POSTED: 04 JANUARY 2005 - 8:00am.HST

It has and will again happen here


1957 tsunami hitting what was the town on Kalihiwai on Kauai's north shore.
Arrows point to utility poles awash in ocean water

Kauai's recent history with tsunamis
by Juan Wilson on 4 January 2005

The tsunami disaster that hit the Indian Ocean is mind-boggling and emotionally devastating. The scale of suffering in so short a time can only be compared to the attacks on Hiroshima and Nagasaki with atomic bombs in 1945. Total instant destruction! This disaster dwarfs what America experienced on 9/11/2001 by a hundred fold.

Compared to the 2004 tsunami in the Indian Ocean the recent history of tsunamis in the Pacific Ocean is insignificant. However, the potential for destruction here is just as real. Hawaii, of course, is in the middle of the Pacific. The Pacific Ocean is rimmed with fault lines from Japan, to the Aleutians, California, Peru, and back around to Indonesia.

Tsunamis generated at the rim can take four or five hours to reach Hawaii, with any luck giving us sufficient time to head for the hills.

Landslide residue in Aleutian Islands that caused Pacific Ocean tsunami

In my lifetime there have been two significant tsunamis that have hit Kauai. Fortunately for me I was not here for either. Both tsunamis were generated in the Aleutian Islands.

The first was in 1946. The major damage from that tsunami was on the Big Island. There is did extensive damage to Hilo, Laupahoehoe and Waipio Valley.

People running from tsunami churning through the palm trees near Hilo Bay 1946

According to, "the 1946 tsunami hit with two powerful waves, with a maximum run-up of forty-five feet in elevation. All the bridges at Wainiha were washed out, and the tiny village of Wainiha itself was flattened. At Haena , most of the damage occurred on the flat at the Wainiha end of the ahupua‘a. At least fourteen people died, including many children, and several homes were washed away."

They go on to say that "in 1957 seventy-five homes were demolished or damaged along the 15 mile strip between Kalihiwai and Haena -- including 25 of 29 at Haena itself -- leaving around 250 persons homeless. Six Kaua‘i bridges were washed out, including the bridge at Kalihiwai, isolating 1,000 persons on the Haena end of the road. Fortunately, no deaths or injuries resulted from this event."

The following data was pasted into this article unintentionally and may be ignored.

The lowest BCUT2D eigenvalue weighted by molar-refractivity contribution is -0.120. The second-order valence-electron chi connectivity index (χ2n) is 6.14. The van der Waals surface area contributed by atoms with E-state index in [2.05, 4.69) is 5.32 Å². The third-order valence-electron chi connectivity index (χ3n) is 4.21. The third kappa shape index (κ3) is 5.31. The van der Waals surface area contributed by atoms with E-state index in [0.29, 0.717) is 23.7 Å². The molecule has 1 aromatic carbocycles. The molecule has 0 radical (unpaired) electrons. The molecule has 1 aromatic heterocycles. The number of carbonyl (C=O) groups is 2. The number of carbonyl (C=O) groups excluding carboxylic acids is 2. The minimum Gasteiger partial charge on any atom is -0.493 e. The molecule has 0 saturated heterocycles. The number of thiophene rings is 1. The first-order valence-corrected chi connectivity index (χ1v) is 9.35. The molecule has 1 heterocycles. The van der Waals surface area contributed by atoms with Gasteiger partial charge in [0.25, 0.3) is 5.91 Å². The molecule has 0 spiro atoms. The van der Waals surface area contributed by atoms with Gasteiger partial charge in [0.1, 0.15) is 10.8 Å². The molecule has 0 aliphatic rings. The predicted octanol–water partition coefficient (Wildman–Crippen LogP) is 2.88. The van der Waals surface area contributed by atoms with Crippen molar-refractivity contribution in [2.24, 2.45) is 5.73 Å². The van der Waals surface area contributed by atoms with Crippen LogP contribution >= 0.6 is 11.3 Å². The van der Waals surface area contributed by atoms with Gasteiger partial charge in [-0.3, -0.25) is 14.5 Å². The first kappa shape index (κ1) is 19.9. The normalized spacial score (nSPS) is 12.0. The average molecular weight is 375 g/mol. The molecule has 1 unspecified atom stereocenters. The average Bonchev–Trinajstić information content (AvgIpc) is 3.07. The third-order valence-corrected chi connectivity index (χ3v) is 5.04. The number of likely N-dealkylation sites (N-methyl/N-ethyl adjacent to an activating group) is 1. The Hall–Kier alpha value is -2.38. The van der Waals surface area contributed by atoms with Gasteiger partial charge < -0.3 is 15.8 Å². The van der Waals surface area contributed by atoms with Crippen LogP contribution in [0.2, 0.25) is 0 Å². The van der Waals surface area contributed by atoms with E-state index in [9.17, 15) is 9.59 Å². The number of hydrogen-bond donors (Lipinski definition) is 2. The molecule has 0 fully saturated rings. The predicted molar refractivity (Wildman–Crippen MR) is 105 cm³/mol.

The remains of Kalihiwai bridge after 1957 tsunami hit Kauai's north shore

The following are the heights of ocean inundation, above sea level, reached during 1946 tsunami that hit Kauai.

Nawiliwili 9 feet
Kalihiwai, 18 feet
Wainiha 36 feet
Haena 45 feet

The event we have not prepared for is a tsunami generated in the Hawaiian Islands themselves. A major landslide, above or below the ocean surface, could generate a huge tsunami. Without forewarning such an event would create a wave that would travel from one end to the other of the inhabited islands within minutes, not hours.

It is possible that new GPS monitoring technology could give Hawaii sufficient warning of earth movements to be useful, but that technology is only being evaluated now.

It has been revealed only recently how extensive landslides have been in the history of the Hawaiian islands. In the following computer-generated map of Oahu, the Nuuanu landslide is seen. Debris, amounting to nearly a third of the island of Oahu, fell off the Windward side. The data was compiled by J.R. Smith and Terri Duennebier
from underwater mapping done by the University of Hawaii.

One thing is clear, the events in the Indian Ocean demonstrate how fragile our lives are living on islands in oceans that occasionally have large ripples.




Silent Volcanic Quakes Could Portend Tsunamis
by Sarah Graham published in Scientific American 28 Feb 2002

Nearly 15 months after the fact, scientists have discovered a magnitude-5.7 earthquake that occurred on Hawaii's Kilauea volcano. According to a report published today in the journal Nature, the 36-hour-long quake forced the southern flank of the volcano to slide nearly nine centimeters into the sea. Although no one felt it, such seemingly subtle quakes can potentially set in motion events leading to a tsunami.

Peter Cervelli of Stanford University and his colleagues detected the aseismic earthquake using a network of global positioning system (GPS) stations strewn around the volcano on Hawaii's Big Island. "We call them silent earthquakes because the ground doesn't shake and they produce no seismic waves," co-author Paul Segall explains.

As a result of the quake, a 2,000-cubic-kilometer section of the southeast side of the volcano moved seaward, achieving a maximum speed of six centimeters a day before coming to rest. When the side of the volcano doesn't halt in such circumstances and instead slips off into the ocean, a so-called flank collapse occurs. Because of the volume of rock involved, flank collapses can trigger tsunamis. "This event did not produce a tsunami," Segall says, "but if we can detect potentially catastrophic ground motion in its early stages, we might be able to issue tsunami warnings in the future."

As the new findings indicate, GPS networks are capable of identifying silent quakes in areas not previously known to experience the events. Now that they know such movement is possible, the authors propose that the monitoring data could be analyzed in real time so that warnings could be issued in cases of sudden acceleration or potential instability. Writing in an accompanying commentary, Steven N. Ward of the University of California at Santa Cruz agrees, noting that the "world's oceanic volcanoes are stages best not left unwatched." He adds, however, that "people should not lose sleep over large but rare natural hazards."

The Pacific Tsunami Museum

Pacific Worlds

Scientific American


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